Prosecuting a former President for war crimes, or even complicity in war crimes would be a devastatingly unprecedented groundbreaking legal maneuver. And, if Obama attempts it, and is, God forbid, successful, he would be establishing legal precedence, thereby making the prosecution of a former President much easier the next time.

Therefore, should Obama go that route, he could be putting his own future in serious jeopardy.

Obama is pretty brazen, as we have seen. I wouldn't be a bit surprised if he tries it. He certainly has the required arrogance.

I almost hope he tries to prosecute Bush.

It would almost be worth it to see Obama frog marched out of the courthouse in chains.

Of course, in my opinion, he doesn't have to do anything that outrageous. He already deserves prosecution for trying to mount a quiet revolution contrary to the Constitution, in his overt attempt to change the United States of America into the United Socialist States of America.

There is also another little thing called "providing aid and comfort" to the enemies of The United States of America.

And, attempting a [violent] overthrow of the United States of America.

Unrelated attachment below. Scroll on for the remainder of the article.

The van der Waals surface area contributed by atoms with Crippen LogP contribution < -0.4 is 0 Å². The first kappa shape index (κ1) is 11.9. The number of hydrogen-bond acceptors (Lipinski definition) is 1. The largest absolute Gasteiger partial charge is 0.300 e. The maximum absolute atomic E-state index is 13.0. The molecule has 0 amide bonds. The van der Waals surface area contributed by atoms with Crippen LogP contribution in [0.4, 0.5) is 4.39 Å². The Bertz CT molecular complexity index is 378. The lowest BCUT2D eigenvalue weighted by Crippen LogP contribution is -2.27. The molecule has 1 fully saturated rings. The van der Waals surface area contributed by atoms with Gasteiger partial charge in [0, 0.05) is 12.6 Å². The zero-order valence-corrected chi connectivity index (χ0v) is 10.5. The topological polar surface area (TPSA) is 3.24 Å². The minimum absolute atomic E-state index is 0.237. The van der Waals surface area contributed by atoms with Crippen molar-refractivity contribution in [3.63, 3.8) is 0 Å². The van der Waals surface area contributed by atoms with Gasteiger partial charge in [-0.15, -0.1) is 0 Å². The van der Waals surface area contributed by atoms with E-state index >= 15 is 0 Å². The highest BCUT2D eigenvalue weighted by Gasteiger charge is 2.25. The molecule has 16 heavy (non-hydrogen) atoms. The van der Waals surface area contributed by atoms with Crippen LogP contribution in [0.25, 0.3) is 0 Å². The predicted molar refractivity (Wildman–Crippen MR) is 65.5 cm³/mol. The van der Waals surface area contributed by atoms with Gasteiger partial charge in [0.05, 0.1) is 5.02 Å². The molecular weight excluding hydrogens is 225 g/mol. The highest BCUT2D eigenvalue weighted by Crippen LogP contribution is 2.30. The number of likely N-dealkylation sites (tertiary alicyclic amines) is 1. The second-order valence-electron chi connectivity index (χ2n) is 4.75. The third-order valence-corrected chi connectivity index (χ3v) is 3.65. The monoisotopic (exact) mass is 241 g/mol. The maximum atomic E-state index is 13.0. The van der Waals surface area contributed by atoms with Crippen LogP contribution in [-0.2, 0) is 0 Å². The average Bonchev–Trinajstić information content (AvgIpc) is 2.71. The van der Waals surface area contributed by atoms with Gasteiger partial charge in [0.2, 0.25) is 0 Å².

BenT - the unbeliever,  April 27, 2009 at 1:44 PM  

What clinches the falsity of Thiessen's claim, however (and that of the memo he cites, and that of an unnamed Central Intelligence Agency spokesman who today seconded Thessen's argument) is chronology. In a White House press briefing, Bush's counterterrorism chief, Frances Fragos Townsend, told reporters that the cell leader was arrested in February 2002, and "at that point, the other members of the cell" (later arrested) "believed that the West Coast plot has been canceled, was not going forward" [italics mine]. A subsequent fact sheet released by the Bush White House states, "In 2002, we broke up [italics mine] a plot by KSM to hijack an airplane and fly it into the tallest building on the West Coast." These two statements make clear that however far the plot to attack the Library Tower ever got -- an unnamed senior FBI official would later tell the Los Angeles Times that Bush's characterization of it as a "disrupted plot" was "ludicrous" -- that plot was foiled in 2002. But Sheikh Mohammed wasn't captured until March 2003.